Equine Metabolic Syndrome and the Easy Keeper

If your horse gains weight eating air, founders on grass every spring, and has a cresty neck, he could be insulin resistant. Insulin resistance is part of an equine health issue called Equine Metabolic Syndrome (EMS).

Equine Metabolic Syndrome is defined as a condition of: 1) obesity and/or patchy fat accumulation, 2) insulin resistance, and 3) chronic laminitis in middle-aged horses (8- to 18-years-old).

Although there is a strong genetic component to EMS, obesity is the primary problem setting off the cascade of metabolic abnormalities.

Breeds especially prone to EMS include:

  • Morgans;
  • Saddlebreds;
  • Paso Finos;
  • Peruvian Pasos;
  • domesticated Spanish Mustangs;
  • certain warmblood lines;
  • some pony breeds.

The theory is that certain breeds have a "thrifty gene" when it comes to metabolizing their food, and have learned to get by on very few calories. Now that we bring them into enclosed areas and feed them grains (especially sweet feed) without requiring much work, those thrifty genes cause fat to be stored in unusual locations.

This particular fat has a large blood supply and is very active, producing its own hormones that serve to cause more fat to be stored, creating a vicious cycle.

Horses are diagnosed with EMS through physical appearance, routine blood tests, and specific insulin and glucose tests. The treatment is simple but not easy: reverse the obesity.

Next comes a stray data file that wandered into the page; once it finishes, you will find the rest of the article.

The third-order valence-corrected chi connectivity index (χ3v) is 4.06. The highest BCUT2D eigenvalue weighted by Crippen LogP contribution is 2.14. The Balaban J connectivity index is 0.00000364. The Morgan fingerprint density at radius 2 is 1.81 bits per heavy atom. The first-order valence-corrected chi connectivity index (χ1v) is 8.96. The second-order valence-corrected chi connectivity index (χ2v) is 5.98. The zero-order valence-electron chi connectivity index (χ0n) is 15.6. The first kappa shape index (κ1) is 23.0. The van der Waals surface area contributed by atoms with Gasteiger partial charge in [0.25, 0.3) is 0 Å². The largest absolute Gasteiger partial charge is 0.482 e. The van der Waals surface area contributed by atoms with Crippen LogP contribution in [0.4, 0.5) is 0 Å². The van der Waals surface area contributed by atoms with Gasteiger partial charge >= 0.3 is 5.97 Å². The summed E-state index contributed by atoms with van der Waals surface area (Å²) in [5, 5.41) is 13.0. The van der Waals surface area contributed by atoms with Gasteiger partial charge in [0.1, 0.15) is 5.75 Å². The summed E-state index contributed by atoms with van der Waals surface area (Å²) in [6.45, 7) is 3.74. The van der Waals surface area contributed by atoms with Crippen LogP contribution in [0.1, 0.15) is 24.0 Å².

Getting a horse to lose weight requires a three-pronged approach:

  • Increase exercise--under veterinary guidance if the horse is already laminitic;
  • Feed a strict diet--hay, not pasture; multi-vitamins and minerals, not grain;
  • Supplement as necessary--reduce oxidative stress with antioxidants like Vitamin E.

See www.TheHorse.com/ViewArticle.aspx?ID=9476 to read Dr. Gray's recommendations for managing "hard keepers."


This is a summary of Dr. Gray's presentation on managing the hard keeper, discussed at Equine Affaire Ohio. Dr. Gray's GetSmart discussions at the SmartPak Store in Natick, Mass., will continue next fall. For more information see www.smartpakequine.com/store.aspx.  

About the Author

Lydia Gray, DVM, MA

Lydia Gray, DVM, is Medical Director and Staff Veterinarian for SmartPak Equine. She was previously the executive director of the Hooved Animal Humane Society in Woodstock, IL, and an Owner Education Director for the American Association of Equine Practitioners.

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